High-heeled Sneakers on the Rebound


Written by Kinsey Sullivan
07 Wednesday 07th March 2012

Though notably devoid of the stilletto shape popularized by Converse in the late nineties, 2012 has seen a resurgence in the style. The look is cropping up everywhere, from accessible outlets like ASOS and ALDO to luxury designers like Chloé and Isabel Marant. Sneaker heels even made the homepage image for up-and-coming footwear brand Ash (see above). We’re not quite sure what to think. While jeggings’ blend of comfort and legitimacy managed borderline social acceptability, we’re not convinced that sneakers-as-heels can do the same. 

They've got velcro, they've got platforms, they've got studs. For $200 plus shipping, these Ash wedges can be yours.

The main question with sneaker heels is simple: why? Even dressed up in metallics, straps, and suede, sneaker heels seem pointless. The purpose of sneakers versus heels are totally at odds, and in this case, the combination doesn’t enhance either. The sneaker heel is a mash-up that happened because it could. Heels were created, in part, to tap into men’s instincts and make women appear more attractive to them. Although the style was popular among men, especially in 17th century France, in recent years they've been designed almost exclusively for women.They sexualize the female form, and it's been argued that they make women both encumbered and submissive. The clash of those theories with the practicality of the sneaker makes the combination both engaging and jarring.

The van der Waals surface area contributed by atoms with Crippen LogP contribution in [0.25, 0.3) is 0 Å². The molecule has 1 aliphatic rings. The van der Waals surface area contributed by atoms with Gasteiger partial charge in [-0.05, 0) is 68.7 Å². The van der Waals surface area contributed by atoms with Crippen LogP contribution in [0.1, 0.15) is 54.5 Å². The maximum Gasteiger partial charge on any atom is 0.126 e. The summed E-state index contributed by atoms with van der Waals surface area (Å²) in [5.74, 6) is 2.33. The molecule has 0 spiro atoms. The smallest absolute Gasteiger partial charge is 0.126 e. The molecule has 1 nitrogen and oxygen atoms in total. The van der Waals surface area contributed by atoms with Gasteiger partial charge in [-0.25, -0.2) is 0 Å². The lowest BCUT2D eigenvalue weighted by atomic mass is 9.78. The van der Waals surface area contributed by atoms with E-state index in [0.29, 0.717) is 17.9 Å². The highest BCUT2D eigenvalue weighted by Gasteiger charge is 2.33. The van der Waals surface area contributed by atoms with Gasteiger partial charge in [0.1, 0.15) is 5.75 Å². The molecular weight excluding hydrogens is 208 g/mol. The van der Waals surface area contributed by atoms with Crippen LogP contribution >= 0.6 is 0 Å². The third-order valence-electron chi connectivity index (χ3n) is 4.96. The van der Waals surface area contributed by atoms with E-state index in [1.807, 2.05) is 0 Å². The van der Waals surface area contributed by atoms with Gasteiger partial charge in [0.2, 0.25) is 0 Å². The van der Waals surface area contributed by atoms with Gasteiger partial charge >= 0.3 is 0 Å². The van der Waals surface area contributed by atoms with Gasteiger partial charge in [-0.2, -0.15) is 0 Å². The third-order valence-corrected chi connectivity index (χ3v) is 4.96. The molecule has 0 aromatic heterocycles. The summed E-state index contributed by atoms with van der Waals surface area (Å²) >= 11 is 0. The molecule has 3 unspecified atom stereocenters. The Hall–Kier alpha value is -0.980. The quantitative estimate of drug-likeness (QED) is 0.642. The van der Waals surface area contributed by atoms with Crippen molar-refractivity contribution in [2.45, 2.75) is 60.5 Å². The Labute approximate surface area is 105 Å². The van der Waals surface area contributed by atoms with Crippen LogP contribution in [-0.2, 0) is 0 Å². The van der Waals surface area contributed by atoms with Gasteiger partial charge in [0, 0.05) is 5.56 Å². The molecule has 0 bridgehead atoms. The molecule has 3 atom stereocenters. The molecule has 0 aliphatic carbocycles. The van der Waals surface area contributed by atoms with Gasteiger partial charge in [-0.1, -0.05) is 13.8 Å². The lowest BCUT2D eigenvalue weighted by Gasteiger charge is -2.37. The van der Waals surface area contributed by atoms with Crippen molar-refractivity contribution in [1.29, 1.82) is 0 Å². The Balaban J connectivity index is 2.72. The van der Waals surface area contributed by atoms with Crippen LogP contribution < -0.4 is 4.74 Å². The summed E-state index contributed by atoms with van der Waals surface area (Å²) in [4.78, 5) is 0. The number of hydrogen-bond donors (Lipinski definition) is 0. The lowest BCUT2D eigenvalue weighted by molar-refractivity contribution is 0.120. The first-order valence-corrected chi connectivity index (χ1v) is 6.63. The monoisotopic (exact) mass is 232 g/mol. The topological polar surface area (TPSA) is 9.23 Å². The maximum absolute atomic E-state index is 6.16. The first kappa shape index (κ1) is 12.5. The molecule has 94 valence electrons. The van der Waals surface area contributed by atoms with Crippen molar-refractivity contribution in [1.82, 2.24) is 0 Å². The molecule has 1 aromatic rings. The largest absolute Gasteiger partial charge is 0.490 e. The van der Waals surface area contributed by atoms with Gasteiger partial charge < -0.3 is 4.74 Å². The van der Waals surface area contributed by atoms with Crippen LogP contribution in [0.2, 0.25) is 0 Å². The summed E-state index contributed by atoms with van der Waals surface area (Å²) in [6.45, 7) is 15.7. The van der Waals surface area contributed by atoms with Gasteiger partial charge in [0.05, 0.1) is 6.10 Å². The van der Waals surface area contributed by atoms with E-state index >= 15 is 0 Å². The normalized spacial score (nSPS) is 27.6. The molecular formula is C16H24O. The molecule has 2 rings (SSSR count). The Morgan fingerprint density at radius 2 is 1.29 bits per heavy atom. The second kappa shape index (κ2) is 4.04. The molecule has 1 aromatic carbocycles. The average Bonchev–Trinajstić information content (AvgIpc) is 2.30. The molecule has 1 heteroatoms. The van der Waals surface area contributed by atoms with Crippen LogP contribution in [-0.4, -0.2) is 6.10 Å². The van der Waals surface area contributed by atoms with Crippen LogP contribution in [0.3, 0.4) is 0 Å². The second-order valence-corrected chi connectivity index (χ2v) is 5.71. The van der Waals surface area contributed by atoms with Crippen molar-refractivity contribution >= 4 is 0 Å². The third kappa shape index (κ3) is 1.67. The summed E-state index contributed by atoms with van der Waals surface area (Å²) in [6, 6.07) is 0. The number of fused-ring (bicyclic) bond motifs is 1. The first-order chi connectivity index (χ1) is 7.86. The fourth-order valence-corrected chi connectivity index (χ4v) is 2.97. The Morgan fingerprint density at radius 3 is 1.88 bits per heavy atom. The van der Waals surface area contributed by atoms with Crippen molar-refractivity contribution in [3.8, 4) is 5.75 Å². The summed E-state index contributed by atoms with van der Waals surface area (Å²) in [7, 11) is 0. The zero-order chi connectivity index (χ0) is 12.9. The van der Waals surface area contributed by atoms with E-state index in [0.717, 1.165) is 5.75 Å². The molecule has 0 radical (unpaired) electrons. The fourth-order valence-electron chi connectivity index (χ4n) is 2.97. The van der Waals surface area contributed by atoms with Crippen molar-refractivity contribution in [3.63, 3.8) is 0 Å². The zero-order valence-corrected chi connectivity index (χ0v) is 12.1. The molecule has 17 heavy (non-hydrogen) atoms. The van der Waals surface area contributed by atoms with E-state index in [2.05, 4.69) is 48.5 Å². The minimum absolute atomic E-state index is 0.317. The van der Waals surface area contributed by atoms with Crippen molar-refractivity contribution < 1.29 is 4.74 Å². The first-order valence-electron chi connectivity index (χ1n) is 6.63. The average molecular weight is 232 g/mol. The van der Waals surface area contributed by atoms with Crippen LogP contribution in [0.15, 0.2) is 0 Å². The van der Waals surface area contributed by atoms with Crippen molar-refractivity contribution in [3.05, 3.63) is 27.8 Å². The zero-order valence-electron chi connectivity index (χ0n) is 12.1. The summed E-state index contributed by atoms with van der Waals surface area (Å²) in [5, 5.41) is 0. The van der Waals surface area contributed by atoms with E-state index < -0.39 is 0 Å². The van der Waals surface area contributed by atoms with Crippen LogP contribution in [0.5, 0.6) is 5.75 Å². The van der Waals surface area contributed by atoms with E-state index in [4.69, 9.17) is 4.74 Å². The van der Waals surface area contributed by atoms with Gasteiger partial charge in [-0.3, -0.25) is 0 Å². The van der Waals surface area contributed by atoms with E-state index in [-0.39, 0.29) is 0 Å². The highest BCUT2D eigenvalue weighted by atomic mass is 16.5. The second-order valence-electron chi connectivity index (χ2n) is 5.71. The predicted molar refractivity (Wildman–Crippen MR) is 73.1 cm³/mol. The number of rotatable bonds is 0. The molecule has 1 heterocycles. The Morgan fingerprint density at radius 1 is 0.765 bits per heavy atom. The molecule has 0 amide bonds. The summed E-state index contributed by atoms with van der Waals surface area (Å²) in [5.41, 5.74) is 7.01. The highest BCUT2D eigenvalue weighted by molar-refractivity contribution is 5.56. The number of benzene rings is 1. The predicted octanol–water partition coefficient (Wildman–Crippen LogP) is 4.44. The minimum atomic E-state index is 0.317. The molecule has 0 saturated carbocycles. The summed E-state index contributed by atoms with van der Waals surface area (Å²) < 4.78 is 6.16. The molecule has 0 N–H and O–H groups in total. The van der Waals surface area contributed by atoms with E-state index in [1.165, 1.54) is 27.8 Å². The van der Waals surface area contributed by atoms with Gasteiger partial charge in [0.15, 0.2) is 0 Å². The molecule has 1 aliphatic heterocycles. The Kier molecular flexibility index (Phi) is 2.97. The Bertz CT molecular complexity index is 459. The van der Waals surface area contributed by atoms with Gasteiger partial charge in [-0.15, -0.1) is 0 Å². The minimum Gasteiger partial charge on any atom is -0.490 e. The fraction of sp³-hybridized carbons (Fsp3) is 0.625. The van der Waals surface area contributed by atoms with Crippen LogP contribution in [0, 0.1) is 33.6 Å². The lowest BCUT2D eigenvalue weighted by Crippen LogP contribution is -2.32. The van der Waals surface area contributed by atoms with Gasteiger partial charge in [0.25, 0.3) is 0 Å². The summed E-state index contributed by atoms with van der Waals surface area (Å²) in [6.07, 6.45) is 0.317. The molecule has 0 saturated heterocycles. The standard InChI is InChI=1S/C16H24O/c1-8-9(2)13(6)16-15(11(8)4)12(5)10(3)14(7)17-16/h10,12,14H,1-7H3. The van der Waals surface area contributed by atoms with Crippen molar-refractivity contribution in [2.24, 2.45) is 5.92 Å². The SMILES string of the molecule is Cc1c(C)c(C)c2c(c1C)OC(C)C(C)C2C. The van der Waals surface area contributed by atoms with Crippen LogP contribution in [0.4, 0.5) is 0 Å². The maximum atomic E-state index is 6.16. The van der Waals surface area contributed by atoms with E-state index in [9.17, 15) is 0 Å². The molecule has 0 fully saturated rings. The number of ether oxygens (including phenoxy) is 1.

Sneakers aren't a particularly elegant or flattering style, though some women do look good in them. That being said, elegant and flattering aren’t always the goal of self-styling. When they’re not, the effect of the sneaker heel is striking. Its high/low, urban aesthetic can be really compelling. These days, they're still a relatively rare look, and the wearer is advertising a desire to experiment, an attention to trends and a dedication to individuality. That we haven’t yet seen the style done well doesn’t mean it can’t be.  

One of the last considerations is that the sneaker heel is a decidedly difficult combination to work with. In 2011, Nicki Minaj wore a pair of £365 Guiseppe Zanotti metallic wedges while performing, and the shoes looked perfect. That's partially because they were part of a costume that included aluminum foil pants, and in that context, anything goes. For daily wear, they've got to be matched with just the right skirt or just the right pants, or the whole look crumbles. While Kate Moss might be able to work baggy, lightwash jeans with the Zanotti heels, not many can. Plenty of people are trying though. Zanotti’s almost £500 suede and leather sneaker wedges were sold out, as was DKNY’s £190 Heath sneaker.

If you’re interested in braving this tricky trend, here’s a round-up of some options:

H&M's neon sneakers, £19, also available in white

ASOS ARK leather wedge ankle boot, £85

See by Chloé sneaker-style ankle boots, £310

Rad or bad? We want to know what you think! Post comments, questions and revelations below. 

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  • Guest: mail
    Thu 15 - Mar - 2012, 09:42
    Coming in 2013: high-heeled running shoes.